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Aviation Accounts for 3.5% of Global Warming Caused by Humans, New Research Says

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Aviation Accounts for 3.5% of Global Warming Caused by Humans, New Research Says
A Boeing 727 flies over approach-lights with a trail of black-smoke from the engines on April 9, 2018. aviation-images.com / Universal Images Group via Getty Images

A new international study that used unprecedented calculations to pinpoint how much global air travel contributes to the heating of the atmosphere found that aviation makes up 3.5 percent of all the activities that contribute to the climate crisis, according to the University of Reading in the UK where some of the research was conducted.


It turns out that in the last 20 years, air travel has doubled its contribution as a driver of the climate crisis.

"It is growing so rapidly," said David Lee at Manchester Metropolitan University in the UK, as The New Scientist reported. "It's just astonishing."

The study looked at the time frame from 2000 to 2018, so it did not account for the current slowdown in air travel due to the coronavirus pandemic. And yet, Lee said that the current slowdown will be just a blip compared to the long-term damage that has already been done by air travel.

"It's not going to make much difference in the long term," Lee said, according to The New Scientist.

The paper, published in Atmospheric Environment, was a collaboration of international scientists. The researchers took the most comprehensive look to date at the various components of air travel, from the use of carbon dioxide and nitrogen oxide, to the effect that the white contrails behind a jet engine have on absorbing sunlight.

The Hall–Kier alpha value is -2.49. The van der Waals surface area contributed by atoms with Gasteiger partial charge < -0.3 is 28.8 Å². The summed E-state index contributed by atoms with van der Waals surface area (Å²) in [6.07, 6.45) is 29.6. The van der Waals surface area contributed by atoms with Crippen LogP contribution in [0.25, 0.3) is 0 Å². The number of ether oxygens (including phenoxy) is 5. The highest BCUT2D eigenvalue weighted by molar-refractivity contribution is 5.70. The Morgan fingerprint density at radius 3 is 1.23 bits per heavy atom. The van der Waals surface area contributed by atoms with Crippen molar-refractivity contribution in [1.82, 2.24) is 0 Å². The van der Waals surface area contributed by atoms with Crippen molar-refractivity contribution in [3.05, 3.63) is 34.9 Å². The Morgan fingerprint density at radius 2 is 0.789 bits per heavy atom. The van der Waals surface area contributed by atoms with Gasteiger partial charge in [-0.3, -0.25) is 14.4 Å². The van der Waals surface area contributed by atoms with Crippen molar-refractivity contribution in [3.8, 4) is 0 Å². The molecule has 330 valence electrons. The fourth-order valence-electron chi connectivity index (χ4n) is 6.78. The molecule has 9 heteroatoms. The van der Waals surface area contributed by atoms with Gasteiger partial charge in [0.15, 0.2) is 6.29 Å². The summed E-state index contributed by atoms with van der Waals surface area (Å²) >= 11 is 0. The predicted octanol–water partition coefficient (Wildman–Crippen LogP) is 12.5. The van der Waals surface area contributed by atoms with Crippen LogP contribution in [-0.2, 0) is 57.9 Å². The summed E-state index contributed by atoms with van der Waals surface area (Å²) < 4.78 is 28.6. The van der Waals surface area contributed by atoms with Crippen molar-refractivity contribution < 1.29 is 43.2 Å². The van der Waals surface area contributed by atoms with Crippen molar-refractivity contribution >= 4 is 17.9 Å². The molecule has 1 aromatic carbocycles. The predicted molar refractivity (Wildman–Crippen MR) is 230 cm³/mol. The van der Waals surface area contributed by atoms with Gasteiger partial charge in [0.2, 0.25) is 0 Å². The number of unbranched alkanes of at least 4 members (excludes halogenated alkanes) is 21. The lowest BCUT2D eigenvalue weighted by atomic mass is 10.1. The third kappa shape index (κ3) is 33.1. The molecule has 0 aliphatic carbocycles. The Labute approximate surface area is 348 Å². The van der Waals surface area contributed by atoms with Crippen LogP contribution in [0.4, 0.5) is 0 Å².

It turns out that those contrails along with a mix of water vapor, nitrogen oxide, aerosol gases and soot make up two-thirds of the environmental impact, according to the National Oceanic and Atmospheric Administration. The remaining one-third is attributed to the cumulative effect of greenhouse gases like carbon dioxide.

"The biggest problem underlying aviation is basically the public's desire to fly," said Lee, as CGTN in Beijing, China reported. "The problem with aviation is that it's highly dependent on liquid fossil fuel, kerosene, to power aircraft. So if we continue to depend on fossil fuel for powering an aircraft, it will become a much larger percentage of total emissions over time."

The five-year study is the first of its kind to use a complete set of calculations that employs a new metric introduced by the Intergovernmental Panel on Climate Change in 2013.

The new metric is called "effective radiative forcing," or ERF, according to the University of Reading. It is a complicated measurement of the energy coming from the sun that compares it with the energy emitted from Earth. It also looks at how the metric compares to the balance of that ratio before industrialization.

"The new study means that aviation's impact on climate change can be compared with other sectors such as maritime shipping, ground transportation and energy generation as it has a consistent set of ERF measurements," said Lee in a statement.

The researchers found that aviation's contribution of 3.5 percent of the human activity that drives the climate crisis remained fairly constant from 2000 to 2018. However, that does not mean that aviation didn't change over that period. What it means is that while aviation was contributing more and more to the climate crisis, other factors were as well.

"It's the growth that is the real feature," said Lee, as The New Scientist reported. "It is rising quite dramatically."

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